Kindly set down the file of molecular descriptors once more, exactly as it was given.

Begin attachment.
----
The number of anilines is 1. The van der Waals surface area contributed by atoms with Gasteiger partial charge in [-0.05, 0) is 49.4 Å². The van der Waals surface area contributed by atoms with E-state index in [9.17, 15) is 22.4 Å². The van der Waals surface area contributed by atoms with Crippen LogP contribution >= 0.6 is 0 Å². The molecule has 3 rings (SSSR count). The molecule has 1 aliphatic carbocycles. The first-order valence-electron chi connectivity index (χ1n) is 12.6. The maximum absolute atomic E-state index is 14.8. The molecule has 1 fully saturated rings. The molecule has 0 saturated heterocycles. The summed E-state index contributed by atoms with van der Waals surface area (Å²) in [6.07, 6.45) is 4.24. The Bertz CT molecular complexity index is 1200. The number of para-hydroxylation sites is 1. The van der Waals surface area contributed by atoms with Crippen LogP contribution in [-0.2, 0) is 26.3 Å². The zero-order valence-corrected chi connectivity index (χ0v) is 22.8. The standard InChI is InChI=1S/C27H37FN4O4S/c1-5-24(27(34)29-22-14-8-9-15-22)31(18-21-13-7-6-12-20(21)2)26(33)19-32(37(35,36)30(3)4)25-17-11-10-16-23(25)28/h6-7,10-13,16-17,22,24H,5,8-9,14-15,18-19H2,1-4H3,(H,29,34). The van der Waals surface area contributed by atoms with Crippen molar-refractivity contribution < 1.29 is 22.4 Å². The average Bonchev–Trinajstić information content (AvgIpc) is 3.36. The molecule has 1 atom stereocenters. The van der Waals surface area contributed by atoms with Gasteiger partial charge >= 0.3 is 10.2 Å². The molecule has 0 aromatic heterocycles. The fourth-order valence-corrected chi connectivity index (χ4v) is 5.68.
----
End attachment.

The number of anilines is 1. The van der Waals surface area contributed by atoms with Gasteiger partial charge in [-0.05, 0) is 49.4 Å². The van der Waals surface area contributed by atoms with E-state index in [9.17, 15) is 22.4 Å². The van der Waals surface area contributed by atoms with Crippen LogP contribution >= 0.6 is 0 Å². The molecule has 3 rings (SSSR count). The molecule has 1 aliphatic carbocycles. The first-order valence-electron chi connectivity index (χ1n) is 12.6. The maximum absolute atomic E-state index is 14.8. The molecule has 1 fully saturated rings. The molecule has 0 saturated heterocycles. The summed E-state index contributed by atoms with van der Waals surface area (Å²) in [6.07, 6.45) is 4.24. The Bertz CT molecular complexity index is 1200. The number of para-hydroxylation sites is 1. The van der Waals surface area contributed by atoms with Crippen LogP contribution in [-0.2, 0) is 26.3 Å². The zero-order valence-corrected chi connectivity index (χ0v) is 22.8. The standard InChI is InChI=1S/C27H37FN4O4S/c1-5-24(27(34)29-22-14-8-9-15-22)31(18-21-13-7-6-12-20(21)2)26(33)19-32(37(35,36)30(3)4)25-17-11-10-16-23(25)28/h6-7,10-13,16-17,22,24H,5,8-9,14-15,18-19H2,1-4H3,(H,29,34). The van der Waals surface area contributed by atoms with Crippen molar-refractivity contribution < 1.29 is 22.4 Å². The average Bonchev–Trinajstić information content (AvgIpc) is 3.36. The molecule has 1 atom stereocenters. The van der Waals surface area contributed by atoms with Gasteiger partial charge >= 0.3 is 10.2 Å². The molecule has 0 aromatic heterocycles. The fourth-order valence-corrected chi connectivity index (χ4v) is 5.68.